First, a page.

The lunar maria were once "seas" of highly fluid lava, and within their margins small islands and shorelines can be found. Today's featured image highlights a classic example of a partially flooded impact crater within Mare Imbrium. The western wall of the crater, a low point in the rim, was breached by the flowing lava, and the crater was filled nearly to its rim. What remains of the rim is known as a kipuka, the Hawaiian word describing an island of older land surrounded by younger lava flows. The shoreline can be seen within the crater as a terrace-like ring just inside the crater rim, particularly on the eastern side. This terrace is akin to the high-water mark of a flood, and marks the high-lava point along the crater wall. As the lava cooled, it contracted and subsided to a somewhat lower level. Similar features are seen in areas like Bowditch, within Lacus Solitudinis.
The flooded crater in today's image is ~2.7 km in diameter, and was likely originally around 500 m deep. That gives a maximum lava thickness of a little less than 500 m in this spot, though that does not require a single 500-m thick flow. Lava likely pooled in the low of the crater floor from multiple individual flows, rather than one massive influx of lava. Layering exposed within sinuous rilles, mare pits, and impact craters suggests individual lava flows were much thinner (on the order of 10 m). Note the small (250 m diameter) high reflectance crater nearly in the center of this flooded crater. An astronaut could descend its interior and inspect a cross-section of about the top 25 m of the basalts and determine the thickness and frequency of the lava flows that filled the host crater. The rim of this impact crater is the only kipuka preserved in the area, and is the last local remnant of the surface before it was drowned in the lavas of Mare Imbrium several billion years ago.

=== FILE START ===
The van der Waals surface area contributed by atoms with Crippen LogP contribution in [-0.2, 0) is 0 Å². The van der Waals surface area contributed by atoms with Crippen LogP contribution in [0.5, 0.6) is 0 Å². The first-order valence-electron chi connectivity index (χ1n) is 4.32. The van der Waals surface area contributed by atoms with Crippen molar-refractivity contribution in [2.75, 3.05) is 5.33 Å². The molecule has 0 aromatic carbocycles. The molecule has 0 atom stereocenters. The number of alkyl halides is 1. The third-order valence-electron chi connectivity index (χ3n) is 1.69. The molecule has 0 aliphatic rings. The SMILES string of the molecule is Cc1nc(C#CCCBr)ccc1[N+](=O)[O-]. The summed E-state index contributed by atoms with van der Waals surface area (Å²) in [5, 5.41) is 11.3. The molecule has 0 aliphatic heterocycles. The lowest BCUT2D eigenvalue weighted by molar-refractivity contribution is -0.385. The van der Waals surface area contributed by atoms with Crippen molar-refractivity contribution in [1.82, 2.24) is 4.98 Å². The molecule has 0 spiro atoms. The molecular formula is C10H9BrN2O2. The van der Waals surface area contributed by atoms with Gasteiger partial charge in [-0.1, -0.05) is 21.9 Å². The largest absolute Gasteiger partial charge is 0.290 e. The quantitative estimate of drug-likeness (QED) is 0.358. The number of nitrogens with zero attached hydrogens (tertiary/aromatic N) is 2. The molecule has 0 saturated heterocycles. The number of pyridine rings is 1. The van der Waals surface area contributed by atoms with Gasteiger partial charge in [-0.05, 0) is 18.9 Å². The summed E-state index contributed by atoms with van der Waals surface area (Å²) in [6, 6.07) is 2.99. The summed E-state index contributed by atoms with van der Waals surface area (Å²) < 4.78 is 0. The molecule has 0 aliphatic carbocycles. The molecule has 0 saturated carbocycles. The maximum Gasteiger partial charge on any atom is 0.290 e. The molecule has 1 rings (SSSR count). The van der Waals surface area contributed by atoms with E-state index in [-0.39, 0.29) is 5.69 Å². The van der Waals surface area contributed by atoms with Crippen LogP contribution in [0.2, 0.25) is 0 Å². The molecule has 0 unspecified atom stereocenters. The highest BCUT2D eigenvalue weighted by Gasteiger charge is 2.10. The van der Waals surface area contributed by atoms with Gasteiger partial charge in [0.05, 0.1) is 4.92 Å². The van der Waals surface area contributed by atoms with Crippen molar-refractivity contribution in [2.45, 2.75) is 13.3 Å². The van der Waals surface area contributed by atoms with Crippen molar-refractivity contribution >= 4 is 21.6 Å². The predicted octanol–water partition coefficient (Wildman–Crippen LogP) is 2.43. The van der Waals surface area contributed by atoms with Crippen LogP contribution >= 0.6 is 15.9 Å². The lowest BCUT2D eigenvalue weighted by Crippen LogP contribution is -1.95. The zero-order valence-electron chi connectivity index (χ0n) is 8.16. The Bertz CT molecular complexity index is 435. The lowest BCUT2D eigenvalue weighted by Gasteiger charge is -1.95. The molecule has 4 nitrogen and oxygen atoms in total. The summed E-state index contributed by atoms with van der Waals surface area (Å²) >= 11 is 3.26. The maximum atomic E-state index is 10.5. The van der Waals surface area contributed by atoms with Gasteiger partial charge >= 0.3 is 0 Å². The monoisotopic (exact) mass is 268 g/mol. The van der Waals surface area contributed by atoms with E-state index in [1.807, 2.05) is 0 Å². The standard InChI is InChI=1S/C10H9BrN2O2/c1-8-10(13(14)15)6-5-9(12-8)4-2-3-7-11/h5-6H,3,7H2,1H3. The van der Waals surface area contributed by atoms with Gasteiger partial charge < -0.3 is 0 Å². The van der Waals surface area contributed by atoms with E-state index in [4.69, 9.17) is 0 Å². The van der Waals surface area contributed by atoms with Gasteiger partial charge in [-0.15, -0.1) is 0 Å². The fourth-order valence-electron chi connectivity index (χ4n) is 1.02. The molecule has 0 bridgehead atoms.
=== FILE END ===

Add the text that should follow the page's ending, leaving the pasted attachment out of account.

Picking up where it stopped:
Browse the full-resolution NAC image below!
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